01 Jan Triton dream’s
TRITON’s dream was born in the Mouths of Bonifacio. Where the Mistral often blows violently, where the rounded shapes of the granites – impossible to scratch, but that one can softly caress with one’s gaze – overlook the tormented coasts of Corsica. White sandstones overlooking the sea, viewed from rugged mountains, covered with snow in winter.
And under our keels, dozens and dozens of times dolphins have emerged. Fast, agile, joyful. And then, more discreet, more rarely, whales revealed themselves for a few seconds. Just the time for us to hear their thunderous spout or to spot their backs, which emerge from the sea with their dorsal fins that appear just long enough to reflect the flash of a sun-ray on their wet skin. Whales, dolphins, pilot whales, sperm whales and more rarely killer whales: the cetaceans that live in our sea. Highly evolved mammals, extraordinary creatures, with such perfect shapes, yet…so fragile, exposed to anthropogenic aggression, no longer safe even in their environment, even if they are “gentlemen” in their own world.
This is how TRITON was born, with the objective of protecting the cetaceans that populate the Mediterranean.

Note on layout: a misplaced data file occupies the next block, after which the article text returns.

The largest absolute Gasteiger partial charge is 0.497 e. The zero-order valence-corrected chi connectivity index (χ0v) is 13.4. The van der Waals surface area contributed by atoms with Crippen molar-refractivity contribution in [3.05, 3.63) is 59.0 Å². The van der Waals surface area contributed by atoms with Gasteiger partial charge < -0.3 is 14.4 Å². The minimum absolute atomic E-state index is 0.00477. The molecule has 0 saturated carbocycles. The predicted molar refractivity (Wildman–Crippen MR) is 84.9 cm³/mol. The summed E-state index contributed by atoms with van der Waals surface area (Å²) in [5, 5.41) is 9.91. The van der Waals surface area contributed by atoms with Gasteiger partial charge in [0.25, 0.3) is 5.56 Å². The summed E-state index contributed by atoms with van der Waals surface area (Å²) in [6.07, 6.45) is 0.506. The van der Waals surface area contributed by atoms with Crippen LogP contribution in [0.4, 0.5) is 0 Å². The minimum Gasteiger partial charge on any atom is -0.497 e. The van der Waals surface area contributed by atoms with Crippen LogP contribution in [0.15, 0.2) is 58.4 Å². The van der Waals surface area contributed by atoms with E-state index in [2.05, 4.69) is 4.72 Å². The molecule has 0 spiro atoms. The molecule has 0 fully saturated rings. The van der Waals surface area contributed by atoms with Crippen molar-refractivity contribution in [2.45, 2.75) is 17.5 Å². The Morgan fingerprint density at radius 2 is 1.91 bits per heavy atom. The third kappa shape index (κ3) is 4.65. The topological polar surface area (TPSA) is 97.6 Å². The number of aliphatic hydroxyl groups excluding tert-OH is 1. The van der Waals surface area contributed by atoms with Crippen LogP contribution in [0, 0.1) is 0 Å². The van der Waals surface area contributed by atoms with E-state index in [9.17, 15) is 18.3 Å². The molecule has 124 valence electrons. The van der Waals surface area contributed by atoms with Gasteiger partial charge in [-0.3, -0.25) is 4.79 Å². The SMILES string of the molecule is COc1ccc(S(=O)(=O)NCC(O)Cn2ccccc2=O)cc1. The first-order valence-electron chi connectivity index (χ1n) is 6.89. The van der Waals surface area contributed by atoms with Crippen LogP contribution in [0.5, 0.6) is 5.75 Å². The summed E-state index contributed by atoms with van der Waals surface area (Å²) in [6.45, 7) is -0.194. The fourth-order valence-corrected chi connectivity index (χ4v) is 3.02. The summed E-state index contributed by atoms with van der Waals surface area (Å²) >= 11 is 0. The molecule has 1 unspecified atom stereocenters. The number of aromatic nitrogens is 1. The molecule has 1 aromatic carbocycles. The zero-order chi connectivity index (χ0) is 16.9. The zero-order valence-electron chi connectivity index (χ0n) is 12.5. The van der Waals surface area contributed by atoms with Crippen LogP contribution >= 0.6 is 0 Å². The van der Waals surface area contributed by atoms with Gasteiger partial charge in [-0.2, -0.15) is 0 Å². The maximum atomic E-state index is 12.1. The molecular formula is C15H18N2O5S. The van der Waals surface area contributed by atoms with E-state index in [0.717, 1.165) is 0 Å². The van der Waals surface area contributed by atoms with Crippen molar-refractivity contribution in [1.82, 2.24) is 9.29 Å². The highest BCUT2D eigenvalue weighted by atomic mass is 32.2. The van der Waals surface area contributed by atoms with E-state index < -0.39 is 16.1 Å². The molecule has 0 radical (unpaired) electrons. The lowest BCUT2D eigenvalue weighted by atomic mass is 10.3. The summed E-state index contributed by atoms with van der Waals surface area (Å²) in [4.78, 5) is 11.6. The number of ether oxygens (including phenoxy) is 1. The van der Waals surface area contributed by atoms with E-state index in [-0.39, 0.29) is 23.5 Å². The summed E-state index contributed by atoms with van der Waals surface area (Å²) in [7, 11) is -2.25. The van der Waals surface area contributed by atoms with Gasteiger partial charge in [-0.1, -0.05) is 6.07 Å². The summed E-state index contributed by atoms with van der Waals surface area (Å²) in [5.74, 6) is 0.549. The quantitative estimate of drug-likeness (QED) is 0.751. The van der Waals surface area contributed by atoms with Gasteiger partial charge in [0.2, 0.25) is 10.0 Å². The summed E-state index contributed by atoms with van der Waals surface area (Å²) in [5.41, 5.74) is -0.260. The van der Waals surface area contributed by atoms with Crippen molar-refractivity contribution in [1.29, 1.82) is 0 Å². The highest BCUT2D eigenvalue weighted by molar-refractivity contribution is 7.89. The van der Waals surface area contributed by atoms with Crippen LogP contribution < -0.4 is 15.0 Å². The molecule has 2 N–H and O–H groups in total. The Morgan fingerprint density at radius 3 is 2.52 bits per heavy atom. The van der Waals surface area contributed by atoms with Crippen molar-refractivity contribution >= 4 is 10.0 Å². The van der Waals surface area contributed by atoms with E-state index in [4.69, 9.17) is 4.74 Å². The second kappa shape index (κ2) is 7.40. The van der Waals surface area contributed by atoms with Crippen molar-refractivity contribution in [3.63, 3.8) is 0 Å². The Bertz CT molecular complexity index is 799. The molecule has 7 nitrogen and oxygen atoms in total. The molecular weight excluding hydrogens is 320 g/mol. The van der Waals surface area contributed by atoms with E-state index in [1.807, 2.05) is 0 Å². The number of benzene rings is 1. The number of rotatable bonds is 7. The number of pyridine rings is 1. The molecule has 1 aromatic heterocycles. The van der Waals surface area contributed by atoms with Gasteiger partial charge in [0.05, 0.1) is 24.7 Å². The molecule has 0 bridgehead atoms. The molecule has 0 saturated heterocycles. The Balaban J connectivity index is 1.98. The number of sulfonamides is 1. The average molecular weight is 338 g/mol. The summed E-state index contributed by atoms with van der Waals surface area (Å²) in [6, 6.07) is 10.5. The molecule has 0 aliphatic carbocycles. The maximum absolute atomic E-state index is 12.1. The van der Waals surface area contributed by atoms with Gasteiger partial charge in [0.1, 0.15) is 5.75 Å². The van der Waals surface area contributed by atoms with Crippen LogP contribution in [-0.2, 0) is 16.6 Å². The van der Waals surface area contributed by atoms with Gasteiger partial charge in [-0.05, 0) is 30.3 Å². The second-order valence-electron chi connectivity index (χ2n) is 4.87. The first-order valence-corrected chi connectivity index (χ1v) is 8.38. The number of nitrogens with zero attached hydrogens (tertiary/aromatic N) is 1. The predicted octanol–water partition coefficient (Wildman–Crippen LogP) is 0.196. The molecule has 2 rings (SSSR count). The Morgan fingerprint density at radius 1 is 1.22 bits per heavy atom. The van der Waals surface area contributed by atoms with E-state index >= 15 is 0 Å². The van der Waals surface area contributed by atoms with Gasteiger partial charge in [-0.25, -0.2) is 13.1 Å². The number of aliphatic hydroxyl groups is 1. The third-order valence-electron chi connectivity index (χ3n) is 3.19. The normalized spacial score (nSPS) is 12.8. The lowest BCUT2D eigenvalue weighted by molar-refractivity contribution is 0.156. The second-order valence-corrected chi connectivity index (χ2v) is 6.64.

So, we head towards the open sea, carefully looking for any hints of spectacular life forms. But how frustrating that debut was! How difficult to see our dear creatures for a moment, and then watch them disappear for good among the waves. Until the next sighting.
They are mammals, it’s true. Like us, they have lungs, they need to breathe; so they hit the sea surface and throw the oxygen-poor air out into a spout. Then they fill up again and vanish. Because their life is below. Because some species can descend for thousands of meters while others are able to look for dense plankton banks. Others devour tons of squid. Everything happens under water. In a universe, which humanity knows less than the surface of the moon.
Someone in our crew has sailed for many years on Jacques Yves Cousteau’s Calypso. The commander loved the sea, dreamt of protecting it, but he always used to say: “People protect what they love, but you can’t love what you don’t know!” We have made this message our own; simple, essential, yet inescapable. And we decided that our way to help the cetaceans is getting to know them.